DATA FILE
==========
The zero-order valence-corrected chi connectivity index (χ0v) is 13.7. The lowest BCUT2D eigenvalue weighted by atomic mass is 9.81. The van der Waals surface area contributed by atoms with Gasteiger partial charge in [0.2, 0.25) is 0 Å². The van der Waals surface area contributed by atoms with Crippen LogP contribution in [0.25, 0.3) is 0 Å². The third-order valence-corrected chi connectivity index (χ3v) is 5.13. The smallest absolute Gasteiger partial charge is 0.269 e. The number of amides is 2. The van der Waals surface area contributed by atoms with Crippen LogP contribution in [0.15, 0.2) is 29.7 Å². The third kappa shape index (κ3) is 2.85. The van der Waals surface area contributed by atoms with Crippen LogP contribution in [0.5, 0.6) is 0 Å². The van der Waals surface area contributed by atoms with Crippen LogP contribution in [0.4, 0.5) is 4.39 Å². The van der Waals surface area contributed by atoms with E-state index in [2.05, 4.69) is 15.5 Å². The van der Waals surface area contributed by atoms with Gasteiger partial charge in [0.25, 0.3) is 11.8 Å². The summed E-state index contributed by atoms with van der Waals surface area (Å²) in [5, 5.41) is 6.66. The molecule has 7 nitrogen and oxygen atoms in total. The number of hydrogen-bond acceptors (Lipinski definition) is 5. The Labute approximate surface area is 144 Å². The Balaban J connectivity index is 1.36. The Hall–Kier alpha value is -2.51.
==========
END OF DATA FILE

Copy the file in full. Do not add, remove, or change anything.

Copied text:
The zero-order valence-corrected chi connectivity index (χ0v) is 13.7. The lowest BCUT2D eigenvalue weighted by atomic mass is 9.81. The van der Waals surface area contributed by atoms with Gasteiger partial charge in [0.2, 0.25) is 0 Å². The van der Waals surface area contributed by atoms with Crippen LogP contribution in [0.25, 0.3) is 0 Å². The third-order valence-corrected chi connectivity index (χ3v) is 5.13. The smallest absolute Gasteiger partial charge is 0.269 e. The number of amides is 2. The van der Waals surface area contributed by atoms with Crippen LogP contribution in [0.15, 0.2) is 29.7 Å². The third kappa shape index (κ3) is 2.85. The van der Waals surface area contributed by atoms with Crippen LogP contribution in [0.5, 0.6) is 0 Å². The van der Waals surface area contributed by atoms with Crippen LogP contribution in [0.4, 0.5) is 4.39 Å². The van der Waals surface area contributed by atoms with E-state index in [2.05, 4.69) is 15.5 Å². The van der Waals surface area contributed by atoms with Gasteiger partial charge in [0.25, 0.3) is 11.8 Å². The summed E-state index contributed by atoms with van der Waals surface area (Å²) in [5, 5.41) is 6.66. The molecule has 7 nitrogen and oxygen atoms in total. The number of hydrogen-bond acceptors (Lipinski definition) is 5. The Labute approximate surface area is 144 Å². The Balaban J connectivity index is 1.36. The Hall–Kier alpha value is -2.51.